I get the Patriot hate. I really do.
As a Celtics fan, I despised watching Michael Jordan and the Bulls march to the NBA Finals year after year in the 1990s. As a Red Sox fan, I loathed the all-too-familiar sight of a champagne-soaked locker room celebration for the Yankees.
So it doesn’t surprise me, nor does it bother me as a Pats fan, that the entire country (outside New England) will root for Denver this weekend. USA Today’s “For the Win” fan blog featured a story today with the headline “Why you can’t root for the Patriots in the AFC Championship.”
Two weeks ago, before the playoffs started, that same website published a list of the teams fans should throw their support behind, from 1 to 12. Shocker, the Patriots were dead last.
“America would rather listen to a four-hour debate between Donald Trump, Hillary Clinton and a cat scratching a chalkboard than have to watch the NFL’s Nixons hold up another Super Bowl trophy,” For the Win’s Chris Chase wrote.
Though I question the guy’s use of references – I think it would be quite entertaining to listen to Trump and Clinton trying to compete with a cat scratching a chalkboard; at some point, Trump would start berating the cat – the anti-Patriot sentiment is crystal clear.
But here’s the thing. Football fans who don’t have a team in the hunt should want, more than anything, an entertaining Super Bowl. I remember as a kid, when the Pats were rarely qualifying for the postseason, I just wanted the game on Super Sunday to be competitive – and it usually wasn’t. In fact, through the first 35 Super Bowls, only nine (about one out of every four games) were decided by a touchdown or less.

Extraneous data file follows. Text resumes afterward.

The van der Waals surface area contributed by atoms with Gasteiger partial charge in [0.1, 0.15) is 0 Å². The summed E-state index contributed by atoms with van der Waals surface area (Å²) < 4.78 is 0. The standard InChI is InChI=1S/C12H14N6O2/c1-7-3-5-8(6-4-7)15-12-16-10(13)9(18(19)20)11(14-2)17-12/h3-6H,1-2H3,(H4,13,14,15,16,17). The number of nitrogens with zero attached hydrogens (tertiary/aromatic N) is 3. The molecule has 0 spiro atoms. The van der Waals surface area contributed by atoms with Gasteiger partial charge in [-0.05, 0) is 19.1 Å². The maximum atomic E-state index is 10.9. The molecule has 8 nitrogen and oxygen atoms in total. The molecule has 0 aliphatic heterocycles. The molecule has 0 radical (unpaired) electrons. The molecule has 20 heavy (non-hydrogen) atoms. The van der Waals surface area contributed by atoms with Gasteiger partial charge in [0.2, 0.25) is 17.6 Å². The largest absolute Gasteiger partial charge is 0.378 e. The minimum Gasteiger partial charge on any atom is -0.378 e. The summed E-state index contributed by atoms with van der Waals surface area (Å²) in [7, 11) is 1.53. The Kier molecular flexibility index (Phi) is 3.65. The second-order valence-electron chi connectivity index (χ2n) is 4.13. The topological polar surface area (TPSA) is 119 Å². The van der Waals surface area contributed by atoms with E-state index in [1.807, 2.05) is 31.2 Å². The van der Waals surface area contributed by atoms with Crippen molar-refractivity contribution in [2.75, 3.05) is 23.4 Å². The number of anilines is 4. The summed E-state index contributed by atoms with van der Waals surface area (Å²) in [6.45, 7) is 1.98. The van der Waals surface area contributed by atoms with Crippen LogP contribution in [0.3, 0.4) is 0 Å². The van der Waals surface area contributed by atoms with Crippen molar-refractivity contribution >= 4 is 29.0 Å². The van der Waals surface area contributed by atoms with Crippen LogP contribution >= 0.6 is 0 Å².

As a football fan with no dog in the fight, I just hoped for a back-and-forth, down-to-the-wire, hold-your-breath type contest, a game that would live up to the hype and overshadow the halftime show and commercials.
And if America wants an entertaining Super Bowl, the nation should be rooting for the Pats this weekend. All six of the Pats’ Super Bowls in the Brady-Belichick era were decided by 4 points or less. Through 49 editions of the game, the Pats have played in a third of all the games decided by a touchdown or less (18 total).
I recently picked up a magazine commemorating the 50th edition of the game, and they had an article listing the 10 games with the most fantastic finishes. Half of them involved the Pats: Vinatieri seals it I. Vinatieri Seals it II. The Helmet Catch. Manning to Manningham. And The Butler Did It.
There have been other great Super Bowls in the last 15 years – Steelers-Cardinals, Steelers-Packers, 49ers-Ravens (well, the 2nd half) and Saints-Colts. But there have also been some stinkers – Buccaneers-Raiders, Steelers-Seahawks, Colts-Bears and Broncos-Seahawks.
Without the Patriots in the Big Game, recent history says you’ve got a 50-50 shot of a decent game. With them in, you’re pretty much guaranteed an all-time classic.
Go ahead, America: Root for Peyton and the Broncos on Sunday. But just don’t complain if you get your way and, in two weeks, commercials and Coldplay are the highlights of your Sunday night.